The drive to and from the lake was enlivened by a sculpture garden located at a local welding company. It seemed they were into recycling old metal objects and the welder had a definite artistic bent.

Sculpture Garden near Baum Lake.

Sacramento River at Redding

Turtle at Redding

After a couple of days Wally-hopping (camping at Walmart) in nearby Anderson, so we could fish the Sacramento River in the beautiful park at Redding, we were headed back to the coast. We had never toured this section of the northern California coast before. It was definitely a part of the world you should enjoy, although you may not want to drive the tortuous, winding coast road a second time, especially in an RV!

Our first stop on the coast was at MacKerricher State Park near Fort Bragg. This spot is famous for its sea glass beach. Decades earlier, the town used the beach to dump their rubbish. How times change! The result was a beach where the pebbles were almost entirely beautifully coloured sea glass.

Sea Glass Beach

Stunning coastal view

We had some trouble locating our next camping spot. The first campground we selected had closed for the season that very day. We pressed on south to another State Park, spotting that it had a laundry of which we were in desperate need. On arriving the laundry marked on the map proved not to exist, so as it was still early afternoon, we moved on again. Finally we settled at Van Damme State Park, which we were surprised and delighted to discover had a beautiful bike trail through a gorge filled with rain forest. After enjoying the bike trail, the stunning sunset at the beach across the road made it a lovely stop.

Van Damme State Park.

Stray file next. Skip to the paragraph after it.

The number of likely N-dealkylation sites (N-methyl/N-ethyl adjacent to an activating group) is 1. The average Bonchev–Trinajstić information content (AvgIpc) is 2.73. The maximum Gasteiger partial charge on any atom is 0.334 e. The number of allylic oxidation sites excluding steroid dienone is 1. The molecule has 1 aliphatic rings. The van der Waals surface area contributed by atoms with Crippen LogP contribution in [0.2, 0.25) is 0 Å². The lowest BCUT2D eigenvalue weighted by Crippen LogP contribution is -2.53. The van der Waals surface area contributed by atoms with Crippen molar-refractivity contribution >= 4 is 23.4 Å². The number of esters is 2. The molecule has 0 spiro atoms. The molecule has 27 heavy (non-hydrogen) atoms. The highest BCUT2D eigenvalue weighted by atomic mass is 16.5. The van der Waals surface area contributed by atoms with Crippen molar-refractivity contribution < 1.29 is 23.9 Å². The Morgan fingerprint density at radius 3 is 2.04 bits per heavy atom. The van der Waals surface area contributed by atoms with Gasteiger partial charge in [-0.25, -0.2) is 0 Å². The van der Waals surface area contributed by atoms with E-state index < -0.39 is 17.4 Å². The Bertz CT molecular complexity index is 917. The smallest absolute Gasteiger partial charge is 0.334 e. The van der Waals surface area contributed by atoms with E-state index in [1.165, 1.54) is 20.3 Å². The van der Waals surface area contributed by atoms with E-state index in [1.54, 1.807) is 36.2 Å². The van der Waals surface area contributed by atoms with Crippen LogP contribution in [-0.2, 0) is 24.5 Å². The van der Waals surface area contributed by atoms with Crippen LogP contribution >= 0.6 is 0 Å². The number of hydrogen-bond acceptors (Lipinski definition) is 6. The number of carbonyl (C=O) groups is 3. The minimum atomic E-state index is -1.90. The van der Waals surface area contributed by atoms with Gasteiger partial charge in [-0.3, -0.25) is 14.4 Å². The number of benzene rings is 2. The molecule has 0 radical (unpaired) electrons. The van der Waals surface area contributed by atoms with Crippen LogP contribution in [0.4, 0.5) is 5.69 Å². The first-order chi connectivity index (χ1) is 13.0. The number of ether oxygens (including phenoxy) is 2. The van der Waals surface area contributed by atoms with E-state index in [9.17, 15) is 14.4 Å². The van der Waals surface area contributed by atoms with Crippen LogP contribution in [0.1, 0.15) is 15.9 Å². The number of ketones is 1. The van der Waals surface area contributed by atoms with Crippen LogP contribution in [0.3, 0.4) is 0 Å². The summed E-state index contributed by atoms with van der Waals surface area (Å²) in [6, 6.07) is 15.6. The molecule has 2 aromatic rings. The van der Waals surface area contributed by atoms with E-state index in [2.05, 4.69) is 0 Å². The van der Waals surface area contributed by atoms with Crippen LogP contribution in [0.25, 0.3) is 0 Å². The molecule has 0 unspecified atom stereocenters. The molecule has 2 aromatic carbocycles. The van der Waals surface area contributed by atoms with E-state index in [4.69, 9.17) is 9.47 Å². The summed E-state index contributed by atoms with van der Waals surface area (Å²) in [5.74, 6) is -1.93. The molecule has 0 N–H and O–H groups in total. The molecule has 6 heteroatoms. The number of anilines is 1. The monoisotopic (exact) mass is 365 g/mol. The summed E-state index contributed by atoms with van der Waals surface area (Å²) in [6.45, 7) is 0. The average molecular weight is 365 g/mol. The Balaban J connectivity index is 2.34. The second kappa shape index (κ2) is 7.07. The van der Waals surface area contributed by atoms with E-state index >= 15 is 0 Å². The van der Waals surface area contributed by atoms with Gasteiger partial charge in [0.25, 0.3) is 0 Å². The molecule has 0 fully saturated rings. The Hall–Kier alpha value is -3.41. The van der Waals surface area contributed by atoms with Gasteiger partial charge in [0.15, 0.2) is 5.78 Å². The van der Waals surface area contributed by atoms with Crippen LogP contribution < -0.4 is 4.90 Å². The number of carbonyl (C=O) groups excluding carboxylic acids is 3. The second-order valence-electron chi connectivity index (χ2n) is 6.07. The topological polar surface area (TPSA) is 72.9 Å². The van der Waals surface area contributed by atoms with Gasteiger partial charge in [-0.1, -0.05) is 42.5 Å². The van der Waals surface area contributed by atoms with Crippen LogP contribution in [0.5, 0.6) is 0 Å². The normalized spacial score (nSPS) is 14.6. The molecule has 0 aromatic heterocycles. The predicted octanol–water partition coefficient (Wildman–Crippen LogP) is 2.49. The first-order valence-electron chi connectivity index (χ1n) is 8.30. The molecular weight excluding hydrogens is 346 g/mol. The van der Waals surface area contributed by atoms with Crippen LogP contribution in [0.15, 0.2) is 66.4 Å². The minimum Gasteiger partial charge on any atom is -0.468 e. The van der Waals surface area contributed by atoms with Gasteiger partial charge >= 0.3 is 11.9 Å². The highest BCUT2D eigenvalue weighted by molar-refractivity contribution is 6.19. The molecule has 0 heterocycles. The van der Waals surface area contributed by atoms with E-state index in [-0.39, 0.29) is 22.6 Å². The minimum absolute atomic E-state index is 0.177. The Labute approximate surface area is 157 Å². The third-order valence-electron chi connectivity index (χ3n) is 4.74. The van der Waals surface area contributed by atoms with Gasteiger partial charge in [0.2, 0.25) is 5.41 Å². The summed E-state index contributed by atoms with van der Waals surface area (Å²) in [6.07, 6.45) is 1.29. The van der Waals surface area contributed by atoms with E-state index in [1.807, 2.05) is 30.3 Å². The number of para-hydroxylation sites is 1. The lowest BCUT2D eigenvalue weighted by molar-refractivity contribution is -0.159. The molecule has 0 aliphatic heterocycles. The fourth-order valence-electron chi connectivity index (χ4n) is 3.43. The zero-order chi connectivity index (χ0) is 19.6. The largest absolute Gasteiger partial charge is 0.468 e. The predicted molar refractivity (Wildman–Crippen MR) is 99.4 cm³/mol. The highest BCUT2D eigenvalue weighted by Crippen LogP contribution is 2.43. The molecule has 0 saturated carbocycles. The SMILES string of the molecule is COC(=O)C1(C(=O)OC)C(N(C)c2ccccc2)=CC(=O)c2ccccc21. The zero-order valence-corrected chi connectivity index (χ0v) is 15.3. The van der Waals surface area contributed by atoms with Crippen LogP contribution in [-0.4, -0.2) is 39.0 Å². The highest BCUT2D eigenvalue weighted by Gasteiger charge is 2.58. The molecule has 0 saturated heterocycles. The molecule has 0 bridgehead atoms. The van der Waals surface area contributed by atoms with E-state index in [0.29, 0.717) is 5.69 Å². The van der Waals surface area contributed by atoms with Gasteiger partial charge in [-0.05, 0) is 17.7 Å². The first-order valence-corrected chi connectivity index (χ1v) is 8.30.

Further south on the coast road, after days of almost deserted campgrounds, we were amazed to pull up in Bodega Bay and find almost all the campsites there reserved, yet many were empty. Confused about which sites would be available, we sought out the host, who told us that every year the campsite is fully booked for the start of crabbing season (the previous weekend).

This year the start of the season had been postponed due to algae bloom. While some people had still turned up to party, many didn't show. We were happy to be able to grab ourselves a campsite and explore the road out to the headland and lighthouse by bike. The wind made it quite a workout.

Redundant Crab Pots

Headland at Bodega Bay.

Coastal View at Point Reyes.

Point Reyes

Kingfisher at Point Reyes

Fighting Seals at Point Reyes

We now found ourselves on a schedule to make it to our friend Mike's 60th birthday party in a couple of days on the other side of San Francisco.

Next day we headed to Point Reyes National Seashore, tantalizingly close to the city of San Francisco. From this spot a glimpse of the Golden Gate Bridge was possible, as well as the beautiful coastal landscape and wildlife.

Eager to get as close to San Francisco as possible to make our deadline the next day, we camped at Samuel P Taylor State Park.

Luckily in conversation with the ranger about the best route through the city, he mentioned the tolls on the bridge. Had we paid them?

We learned that the tolls are all automated and you have to pay online. How were we supposed to know that as visitors, we wondered? The ranger just shrugged his shoulders. If we didn't pay through ignorance? Apparently ever increasing bills would be sent to the vehicle's registered address.

He kindly showed us the website and let us pay the toll using his computer. A neighbour in the campsite happened to overhear our conversation and also had no idea about the toll system. She too was helped out having already crossed the bridge but having no idea that she was liable for a toll. Signage wasn't brilliant apparently. We had a lovely evening with her and her travel companion, when we invited them to dinner.